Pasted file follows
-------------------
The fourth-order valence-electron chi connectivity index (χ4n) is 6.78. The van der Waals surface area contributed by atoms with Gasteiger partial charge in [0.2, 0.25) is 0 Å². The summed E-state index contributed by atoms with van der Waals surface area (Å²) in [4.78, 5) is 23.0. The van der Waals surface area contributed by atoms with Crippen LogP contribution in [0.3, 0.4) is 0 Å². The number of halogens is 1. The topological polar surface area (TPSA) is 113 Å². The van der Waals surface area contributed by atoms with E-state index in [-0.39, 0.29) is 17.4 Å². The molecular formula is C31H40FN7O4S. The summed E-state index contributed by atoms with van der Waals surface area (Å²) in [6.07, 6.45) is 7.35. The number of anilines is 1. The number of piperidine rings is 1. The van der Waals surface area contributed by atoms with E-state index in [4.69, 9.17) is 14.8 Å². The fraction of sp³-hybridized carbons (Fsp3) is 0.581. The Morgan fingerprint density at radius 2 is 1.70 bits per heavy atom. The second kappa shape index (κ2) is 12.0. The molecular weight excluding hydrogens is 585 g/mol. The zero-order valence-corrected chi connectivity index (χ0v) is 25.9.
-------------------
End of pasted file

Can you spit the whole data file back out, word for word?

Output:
The fourth-order valence-electron chi connectivity index (χ4n) is 6.78. The van der Waals surface area contributed by atoms with Gasteiger partial charge in [0.2, 0.25) is 0 Å². The summed E-state index contributed by atoms with van der Waals surface area (Å²) in [4.78, 5) is 23.0. The van der Waals surface area contributed by atoms with Crippen LogP contribution in [0.3, 0.4) is 0 Å². The number of halogens is 1. The topological polar surface area (TPSA) is 113 Å². The van der Waals surface area contributed by atoms with E-state index in [-0.39, 0.29) is 17.4 Å². The molecular formula is C31H40FN7O4S. The summed E-state index contributed by atoms with van der Waals surface area (Å²) in [6.07, 6.45) is 7.35. The number of anilines is 1. The number of piperidine rings is 1. The van der Waals surface area contributed by atoms with E-state index in [4.69, 9.17) is 14.8 Å². The fraction of sp³-hybridized carbons (Fsp3) is 0.581. The Morgan fingerprint density at radius 2 is 1.70 bits per heavy atom. The second kappa shape index (κ2) is 12.0. The molecular weight excluding hydrogens is 585 g/mol. The zero-order valence-corrected chi connectivity index (χ0v) is 25.9.